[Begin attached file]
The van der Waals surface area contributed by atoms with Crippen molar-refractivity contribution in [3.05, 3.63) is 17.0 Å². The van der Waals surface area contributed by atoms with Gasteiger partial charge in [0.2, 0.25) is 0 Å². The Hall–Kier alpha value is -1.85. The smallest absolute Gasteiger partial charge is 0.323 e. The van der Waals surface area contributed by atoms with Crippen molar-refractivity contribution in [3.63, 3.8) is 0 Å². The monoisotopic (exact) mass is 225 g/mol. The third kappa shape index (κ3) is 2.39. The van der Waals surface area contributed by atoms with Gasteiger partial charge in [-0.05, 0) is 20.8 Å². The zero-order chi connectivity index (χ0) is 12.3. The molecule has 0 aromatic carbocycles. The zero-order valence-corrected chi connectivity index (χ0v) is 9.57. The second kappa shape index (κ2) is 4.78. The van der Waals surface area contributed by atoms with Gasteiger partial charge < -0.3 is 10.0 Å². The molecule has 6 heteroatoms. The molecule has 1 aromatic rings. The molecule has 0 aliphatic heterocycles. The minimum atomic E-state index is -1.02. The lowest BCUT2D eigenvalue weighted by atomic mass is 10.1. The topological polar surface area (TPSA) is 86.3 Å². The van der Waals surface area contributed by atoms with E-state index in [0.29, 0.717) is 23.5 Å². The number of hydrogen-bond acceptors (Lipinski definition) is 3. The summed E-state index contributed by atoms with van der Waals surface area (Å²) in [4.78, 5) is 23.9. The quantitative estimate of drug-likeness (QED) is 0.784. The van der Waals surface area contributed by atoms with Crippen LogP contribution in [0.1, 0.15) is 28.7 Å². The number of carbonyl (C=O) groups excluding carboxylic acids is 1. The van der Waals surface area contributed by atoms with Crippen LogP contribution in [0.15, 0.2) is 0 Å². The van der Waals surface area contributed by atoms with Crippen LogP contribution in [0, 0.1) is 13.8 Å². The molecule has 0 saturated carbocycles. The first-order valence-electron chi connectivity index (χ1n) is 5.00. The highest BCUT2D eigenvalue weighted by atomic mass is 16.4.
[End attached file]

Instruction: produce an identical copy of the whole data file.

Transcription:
The van der Waals surface area contributed by atoms with Crippen molar-refractivity contribution in [3.05, 3.63) is 17.0 Å². The van der Waals surface area contributed by atoms with Gasteiger partial charge in [0.2, 0.25) is 0 Å². The Hall–Kier alpha value is -1.85. The smallest absolute Gasteiger partial charge is 0.323 e. The van der Waals surface area contributed by atoms with Crippen molar-refractivity contribution in [3.63, 3.8) is 0 Å². The monoisotopic (exact) mass is 225 g/mol. The third kappa shape index (κ3) is 2.39. The van der Waals surface area contributed by atoms with Gasteiger partial charge in [-0.05, 0) is 20.8 Å². The zero-order chi connectivity index (χ0) is 12.3. The molecule has 0 aromatic carbocycles. The zero-order valence-corrected chi connectivity index (χ0v) is 9.57. The second kappa shape index (κ2) is 4.78. The van der Waals surface area contributed by atoms with Gasteiger partial charge < -0.3 is 10.0 Å². The molecule has 6 heteroatoms. The molecule has 1 aromatic rings. The molecule has 0 aliphatic heterocycles. The minimum atomic E-state index is -1.02. The lowest BCUT2D eigenvalue weighted by atomic mass is 10.1. The topological polar surface area (TPSA) is 86.3 Å². The van der Waals surface area contributed by atoms with E-state index in [0.29, 0.717) is 23.5 Å². The number of hydrogen-bond acceptors (Lipinski definition) is 3. The summed E-state index contributed by atoms with van der Waals surface area (Å²) in [4.78, 5) is 23.9. The quantitative estimate of drug-likeness (QED) is 0.784. The van der Waals surface area contributed by atoms with Crippen LogP contribution in [0.1, 0.15) is 28.7 Å². The number of carbonyl (C=O) groups excluding carboxylic acids is 1. The van der Waals surface area contributed by atoms with Crippen LogP contribution in [0.15, 0.2) is 0 Å². The van der Waals surface area contributed by atoms with Crippen LogP contribution in [0, 0.1) is 13.8 Å². The molecule has 0 saturated carbocycles. The first-order valence-electron chi connectivity index (χ1n) is 5.00. The highest BCUT2D eigenvalue weighted by atomic mass is 16.4.